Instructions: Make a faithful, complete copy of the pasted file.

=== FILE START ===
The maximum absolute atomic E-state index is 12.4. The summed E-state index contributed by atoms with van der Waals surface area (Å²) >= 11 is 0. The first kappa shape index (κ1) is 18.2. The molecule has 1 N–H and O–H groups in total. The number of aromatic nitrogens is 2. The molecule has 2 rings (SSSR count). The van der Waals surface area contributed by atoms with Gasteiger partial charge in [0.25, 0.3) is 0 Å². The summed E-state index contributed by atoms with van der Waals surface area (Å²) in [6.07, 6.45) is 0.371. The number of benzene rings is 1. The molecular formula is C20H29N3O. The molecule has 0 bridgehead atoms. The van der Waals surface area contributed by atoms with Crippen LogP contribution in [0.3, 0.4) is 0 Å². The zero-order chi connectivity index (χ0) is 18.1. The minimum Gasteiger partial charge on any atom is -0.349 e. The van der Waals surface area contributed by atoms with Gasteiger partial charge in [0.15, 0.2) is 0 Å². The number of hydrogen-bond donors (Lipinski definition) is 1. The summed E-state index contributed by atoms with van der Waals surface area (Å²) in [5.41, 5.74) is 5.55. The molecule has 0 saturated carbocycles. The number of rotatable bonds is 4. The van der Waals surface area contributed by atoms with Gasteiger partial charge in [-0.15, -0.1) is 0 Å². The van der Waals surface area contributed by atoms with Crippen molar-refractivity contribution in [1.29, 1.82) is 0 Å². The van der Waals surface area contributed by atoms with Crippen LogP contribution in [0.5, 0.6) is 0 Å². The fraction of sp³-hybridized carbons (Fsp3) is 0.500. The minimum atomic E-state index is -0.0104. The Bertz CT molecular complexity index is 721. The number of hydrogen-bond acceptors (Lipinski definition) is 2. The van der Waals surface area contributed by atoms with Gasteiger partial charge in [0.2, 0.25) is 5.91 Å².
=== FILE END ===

The maximum absolute atomic E-state index is 12.4. The summed E-state index contributed by atoms with van der Waals surface area (Å²) >= 11 is 0. The first kappa shape index (κ1) is 18.2. The molecule has 1 N–H and O–H groups in total. The number of aromatic nitrogens is 2. The molecule has 2 rings (SSSR count). The van der Waals surface area contributed by atoms with Gasteiger partial charge in [0.25, 0.3) is 0 Å². The summed E-state index contributed by atoms with van der Waals surface area (Å²) in [6.07, 6.45) is 0.371. The number of benzene rings is 1. The molecular formula is C20H29N3O. The molecule has 0 bridgehead atoms. The van der Waals surface area contributed by atoms with Crippen LogP contribution in [0.3, 0.4) is 0 Å². The zero-order chi connectivity index (χ0) is 18.1. The minimum Gasteiger partial charge on any atom is -0.349 e. The van der Waals surface area contributed by atoms with Gasteiger partial charge in [0.15, 0.2) is 0 Å². The number of hydrogen-bond donors (Lipinski definition) is 1. The summed E-state index contributed by atoms with van der Waals surface area (Å²) in [5.41, 5.74) is 5.55. The molecule has 0 saturated carbocycles. The number of rotatable bonds is 4. The van der Waals surface area contributed by atoms with Gasteiger partial charge in [-0.15, -0.1) is 0 Å². The van der Waals surface area contributed by atoms with Crippen molar-refractivity contribution in [1.29, 1.82) is 0 Å². The van der Waals surface area contributed by atoms with Crippen LogP contribution in [0.5, 0.6) is 0 Å². The fraction of sp³-hybridized carbons (Fsp3) is 0.500. The minimum atomic E-state index is -0.0104. The Bertz CT molecular complexity index is 721. The number of hydrogen-bond acceptors (Lipinski definition) is 2. The van der Waals surface area contributed by atoms with Gasteiger partial charge in [0.2, 0.25) is 5.91 Å².